Restoration of Rain Hill

 

Project: Restoration of Rain Hills - Seegegudda or Malegudda and Nanjedevaragudda.

The recent study shown that trees can harvest water directly from cloud, mist and fog called cloud stripping (Bruijnzeel 2000; Reddel and McJannet 2002). Trees on the hill, mountain, and valley play a vital role in regulating cloud, rain, ground water, and streams. If forests are cleared indiscriminately, then cloud formation and cloud stripping effects reduces in a particular area (Bruijnzeel 2000; Reddel and McJannet 2002). Therefore, IUCN, WWF International, the World Conservation Monitoring Centre and UNESCO-IHP formed Tropical Montana Cloud Forest Initiative in 1999 to protect mountains and forests (see details see details http://www.wcmc.org.uk/forest/cloudforest/english/homepage.htm) The recent survey of South American Montana forest indicated that high density of clouds in the lower elevation in the forest area compared to low density of clouds in deforested area (Lawton et al. 2001).

A chain of hills and hillocks called Seegegudda or Rain-Hill is located near BCRT campus. People in and around Seegegudda are worship this hill as rain-god or Mallemaleshwara. Every year several husbands of devotes gather to prey for rain-God. BCRT analyzed this mountain carefully to look for the correlation between cloud formation and rainfall distribution. Interestingly, Seegegudda is part of sub-tropical rainforests and slopes towards East-West direction. We speculate that vegetation on Seegegudda and adjacent area play a major role in uplifting moist air from Western Ghats. At the higher altitude, moisture condensed into clouds, which may bring rain. On set of dusk and dawn, mist and fog always wraps around Seegegudda during rainy days. Many flora and fauna are uniquely adapted to this ecosystem. Since last twenty years, Seegegudda vegetation was extensively deforested and most of foothills become crops land. Now people experiencing lack of ground water, land slide and soil erosion.  Large-scale eucalyptus plantation by state forest department might have also significantly contributed decline in native flora and fauna, and cloud formation and rainfall. Moreover, villages around Seegegudda also contributed for deforestation due to extensive grazing, cutting trees and fire. We observed that villagers have not adopted tree sapling planting in their own land.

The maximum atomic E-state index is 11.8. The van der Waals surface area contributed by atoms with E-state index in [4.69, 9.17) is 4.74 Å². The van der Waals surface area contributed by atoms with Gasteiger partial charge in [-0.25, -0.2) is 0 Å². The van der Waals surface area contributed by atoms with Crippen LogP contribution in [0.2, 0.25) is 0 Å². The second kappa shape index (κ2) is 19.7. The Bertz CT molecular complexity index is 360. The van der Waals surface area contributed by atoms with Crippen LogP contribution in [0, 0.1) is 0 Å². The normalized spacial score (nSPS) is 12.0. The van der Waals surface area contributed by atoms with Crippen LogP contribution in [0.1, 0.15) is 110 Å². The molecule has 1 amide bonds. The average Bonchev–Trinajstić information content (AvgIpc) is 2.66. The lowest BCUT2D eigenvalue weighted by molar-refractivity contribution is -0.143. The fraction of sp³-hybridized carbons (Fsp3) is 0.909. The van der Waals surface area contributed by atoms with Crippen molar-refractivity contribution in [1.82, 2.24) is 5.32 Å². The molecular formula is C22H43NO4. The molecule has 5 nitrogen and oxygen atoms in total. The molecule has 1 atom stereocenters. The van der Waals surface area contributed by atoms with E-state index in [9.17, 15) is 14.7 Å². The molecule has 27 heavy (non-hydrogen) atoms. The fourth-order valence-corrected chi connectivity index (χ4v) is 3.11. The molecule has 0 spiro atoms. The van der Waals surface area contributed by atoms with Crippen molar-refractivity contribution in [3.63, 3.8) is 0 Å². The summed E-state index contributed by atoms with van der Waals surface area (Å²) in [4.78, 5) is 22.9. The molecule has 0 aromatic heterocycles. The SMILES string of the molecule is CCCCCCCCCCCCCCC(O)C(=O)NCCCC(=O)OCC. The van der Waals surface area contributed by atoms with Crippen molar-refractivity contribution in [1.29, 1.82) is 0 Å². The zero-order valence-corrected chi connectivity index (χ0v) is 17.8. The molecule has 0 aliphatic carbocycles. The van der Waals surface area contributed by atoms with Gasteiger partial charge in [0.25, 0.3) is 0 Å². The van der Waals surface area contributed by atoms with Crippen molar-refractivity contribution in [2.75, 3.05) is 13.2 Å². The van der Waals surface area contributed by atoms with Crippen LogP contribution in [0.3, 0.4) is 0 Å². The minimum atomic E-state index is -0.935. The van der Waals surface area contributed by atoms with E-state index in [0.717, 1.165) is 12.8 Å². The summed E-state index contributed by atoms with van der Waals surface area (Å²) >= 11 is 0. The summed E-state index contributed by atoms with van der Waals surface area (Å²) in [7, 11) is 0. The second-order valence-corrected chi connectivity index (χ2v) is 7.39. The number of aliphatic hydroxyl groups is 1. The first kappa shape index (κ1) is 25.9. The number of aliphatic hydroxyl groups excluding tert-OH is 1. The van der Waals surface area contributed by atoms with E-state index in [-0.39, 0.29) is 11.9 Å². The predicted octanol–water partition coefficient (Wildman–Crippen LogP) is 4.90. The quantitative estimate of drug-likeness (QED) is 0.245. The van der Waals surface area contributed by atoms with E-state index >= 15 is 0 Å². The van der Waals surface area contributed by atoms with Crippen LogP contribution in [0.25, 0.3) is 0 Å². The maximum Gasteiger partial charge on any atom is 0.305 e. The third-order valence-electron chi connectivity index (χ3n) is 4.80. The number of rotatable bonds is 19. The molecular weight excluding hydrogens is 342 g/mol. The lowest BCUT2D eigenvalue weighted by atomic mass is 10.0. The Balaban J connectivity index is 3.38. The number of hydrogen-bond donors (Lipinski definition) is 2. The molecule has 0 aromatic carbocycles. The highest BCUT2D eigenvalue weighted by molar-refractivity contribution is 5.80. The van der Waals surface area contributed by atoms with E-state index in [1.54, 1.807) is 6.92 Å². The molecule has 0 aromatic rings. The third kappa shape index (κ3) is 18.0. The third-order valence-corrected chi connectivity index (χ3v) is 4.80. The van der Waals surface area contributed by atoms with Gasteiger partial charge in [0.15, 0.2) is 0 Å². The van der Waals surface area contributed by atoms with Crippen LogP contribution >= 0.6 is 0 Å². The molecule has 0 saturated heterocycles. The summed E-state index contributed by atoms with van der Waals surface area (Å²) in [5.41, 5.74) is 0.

Soon after successful rejuvenation of barren rocky hillock at Anuganalu, BCRT team stated motivating villages around Seegegudda to join in our afforestation efforts. After realizing the deforestation effects, now many village people come forward to work with BCRT to afforest Seegegudda. BCRT is being training local people for adopting tree based farming methods in their own land. We are confident that it is possible to rejuvenate flora and fauna of Seegegudda in five to ten years by motivating local people.

 

 

1. Bruijnzeel LA (2000). Hydrology of tropical montane cloud forests: a reassessment. Land Use and Water Resources Research, 1: 1.1-1.18.

2. Lawton RO, Nair US, Pielke Sr RA, Welch RM (2001) Climatic impact of tropical lowland deforestation on nearby montane cloud forests. Science, 294: 584-587.

3. Reddell P and D McJannet (2002) Where earth meets sky: cloud forests of the wet tropics. Technical Reports 2002.

4. Shree Padre: Maleguddakke Hasiru Seere or Wrapping the Rain-hill with Green Cover, SUDHA Kannada Magazine, August 18, 2005, page 47-49.

5. United Nations Framework Convention on Climate Change (1997) Kyoto Protocol to the UNFCC. Secretariat of the UNFCC. Haus Carstanjen, Bonn, Germany, pp23


Birth of Rain Clouds on Seegegudda (Malegudda)

 


(Close view of deforested Seegegudda (Malegudda) – waiting volunteers to plant native trees)

 


          ( Mist and Fog Covered Seegegudda)


(Seegegudda linked to Mountains of Western Ghats)